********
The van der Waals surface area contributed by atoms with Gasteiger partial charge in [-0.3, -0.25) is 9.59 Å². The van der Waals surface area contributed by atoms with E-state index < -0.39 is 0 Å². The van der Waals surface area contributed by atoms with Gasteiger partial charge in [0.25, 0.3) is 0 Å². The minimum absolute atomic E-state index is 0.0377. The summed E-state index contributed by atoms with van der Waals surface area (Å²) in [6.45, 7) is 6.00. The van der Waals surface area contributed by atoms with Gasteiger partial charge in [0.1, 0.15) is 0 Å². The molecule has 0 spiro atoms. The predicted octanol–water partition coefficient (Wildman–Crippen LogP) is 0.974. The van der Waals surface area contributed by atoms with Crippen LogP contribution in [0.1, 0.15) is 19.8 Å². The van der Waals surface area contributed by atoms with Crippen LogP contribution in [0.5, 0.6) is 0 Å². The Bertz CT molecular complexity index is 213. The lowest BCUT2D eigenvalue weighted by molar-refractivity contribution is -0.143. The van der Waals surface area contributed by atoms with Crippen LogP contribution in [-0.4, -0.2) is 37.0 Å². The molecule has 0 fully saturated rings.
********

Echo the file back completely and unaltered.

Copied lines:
The van der Waals surface area contributed by atoms with Gasteiger partial charge in [-0.3, -0.25) is 9.59 Å². The van der Waals surface area contributed by atoms with E-state index < -0.39 is 0 Å². The van der Waals surface area contributed by atoms with Gasteiger partial charge in [0.25, 0.3) is 0 Å². The minimum absolute atomic E-state index is 0.0377. The summed E-state index contributed by atoms with van der Waals surface area (Å²) in [6.45, 7) is 6.00. The van der Waals surface area contributed by atoms with Gasteiger partial charge in [0.1, 0.15) is 0 Å². The molecule has 0 spiro atoms. The predicted octanol–water partition coefficient (Wildman–Crippen LogP) is 0.974. The van der Waals surface area contributed by atoms with Crippen LogP contribution in [0.1, 0.15) is 19.8 Å². The van der Waals surface area contributed by atoms with Crippen LogP contribution in [0.5, 0.6) is 0 Å². The Bertz CT molecular complexity index is 213. The lowest BCUT2D eigenvalue weighted by molar-refractivity contribution is -0.143. The van der Waals surface area contributed by atoms with Crippen LogP contribution in [-0.4, -0.2) is 37.0 Å². The molecule has 0 fully saturated rings.